'Better-Burger' Brands Top Burger Segment Growth

Staff Writer
Technomic: More than half of the top burger chains are fast-casual operators

Photo Sasabune Omakase Modified: Flickr/erin/CC 4.0

Fast-casual burger chains — so-called “better burger” purveyors — lead all burger chains in terms of unit growth.

In a new report, market research firm Technomic Inc. found that of the top 75 burger chains in terms of sales, more than half were fast-casual brands in the “better-burger” segment. The entire burger group’s annual sales rose 1.6 percent in 2010 to $65 billion, and most of the unit growth came from better-burger upstarts, the Chicago-based research firm said.

“This is an interesting time in the burger segment,” said Technomic executive vice president Darren Tristano. “We are seeing very high growth rates from smaller brands, and a steady stream of new better-burger entries making their presence felt, while, at the same time, some of the larger brands are struggling to maintain their footholds.”

“Better” doesn’t necessarily mean “bigger,” however, as fast-casual brands make up only 2.6 percent of sales in the burger-chain group, despite comprising more than half the chains listed. The hamburger category’s big three national chains — McDonald’s, Burger King and Wendy’s — account for 75 percent of limited-service burger sales in the United States.

“This segment contains some of the real giants of the industry,” Tristano said, “so even a brand growing 150 percent per year is going to be dwarfed in pure dollars by McDonald’s, Wendy’s and Burger King.”

Of the three largest brands, McDonald’s has consistently grown same-store sales over the past year, often making up for softness from its rivals. In the second quarter, McDonald’s comparable sales rose 4.5 percent in the United States, compared with a 5.3-percent domestic decline at Burger King and a 2.3-percent increase in North America for Wendy’s, whose same-store sales had been flat or negative the previous four quarters. All three chains have kept their menu innovation strategies active as a way to grow sales.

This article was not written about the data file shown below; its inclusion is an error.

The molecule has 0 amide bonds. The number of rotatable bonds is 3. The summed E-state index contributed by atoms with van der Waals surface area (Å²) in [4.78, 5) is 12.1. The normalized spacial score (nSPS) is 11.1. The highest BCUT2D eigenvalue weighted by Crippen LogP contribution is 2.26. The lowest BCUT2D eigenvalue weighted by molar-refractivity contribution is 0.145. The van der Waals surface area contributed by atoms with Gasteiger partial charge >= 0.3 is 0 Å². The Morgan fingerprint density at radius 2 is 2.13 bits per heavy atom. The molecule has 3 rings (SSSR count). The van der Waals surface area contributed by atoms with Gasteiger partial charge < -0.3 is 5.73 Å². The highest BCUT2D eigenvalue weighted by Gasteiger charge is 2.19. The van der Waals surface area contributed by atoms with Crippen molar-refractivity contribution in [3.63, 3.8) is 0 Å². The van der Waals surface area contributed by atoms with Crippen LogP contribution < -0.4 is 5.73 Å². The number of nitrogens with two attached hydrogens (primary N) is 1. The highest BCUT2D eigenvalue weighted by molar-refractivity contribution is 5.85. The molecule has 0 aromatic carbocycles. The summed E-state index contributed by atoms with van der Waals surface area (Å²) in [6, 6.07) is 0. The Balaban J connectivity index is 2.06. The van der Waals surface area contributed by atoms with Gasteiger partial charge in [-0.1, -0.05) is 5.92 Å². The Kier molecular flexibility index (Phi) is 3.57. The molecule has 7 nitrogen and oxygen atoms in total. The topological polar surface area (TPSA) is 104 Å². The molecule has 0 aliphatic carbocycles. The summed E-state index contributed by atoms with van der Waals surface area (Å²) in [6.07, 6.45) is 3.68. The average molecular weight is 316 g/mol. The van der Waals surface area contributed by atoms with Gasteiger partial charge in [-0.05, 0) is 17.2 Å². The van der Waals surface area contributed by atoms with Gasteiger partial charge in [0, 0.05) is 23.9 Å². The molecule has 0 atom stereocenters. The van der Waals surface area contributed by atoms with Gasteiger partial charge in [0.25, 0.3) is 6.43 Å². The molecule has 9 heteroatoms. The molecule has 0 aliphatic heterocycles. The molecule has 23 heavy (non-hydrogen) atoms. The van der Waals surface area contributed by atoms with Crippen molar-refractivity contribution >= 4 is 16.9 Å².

'Better burgers' find benefits

Limited menus have actually benefited fast-casual brands, Tristano said, while much of their sales growth is due to the break-neck pace at which they are expanding their unit counts.

Shake Shack and Smashburger ranked first and second, respectively, in terms of unit count expansion, with Shack Shack growing 133 percent to seven units in 2010, and Smashburger growing 116 percent to 93 locations. Mooyah Burgers & Fries was third, followed by Five Guys Burgers and Fries, Freddy’s Frozen Custard & Steakburgers, and The Habit Burger Grill.

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Bobby’s Burger Palace, from celebrity chef Bobby Flay, added a fifth unit in 2010, and landed in seventh place, with a 25-percent growth rate and more than $10 million in annual systemwide sales — Technomic’s cutoff for unit-growth rankings. Jake’s Wayback Burgers, The Counter and Fatburger rounded out the top 10.

Even with robust growth among the fast-casual brands, the limited-service burger segment’s total unit count growth slowed to 0.2 percent in 2010, down from 0.5 percent, 0.7 percent and 0.9 percent the previous three years, respectively. However, that expansion rate was higher than that of the entire limited-service sector or restaurant industry.

And while fast-casual chains are differentiating themselves from quick-service burger brands by limiting their menus, the report noted, better-burger concepts also are competing well against casual-dining chains by serving alcoholic beverages at lower price points.

— Mark Brandau

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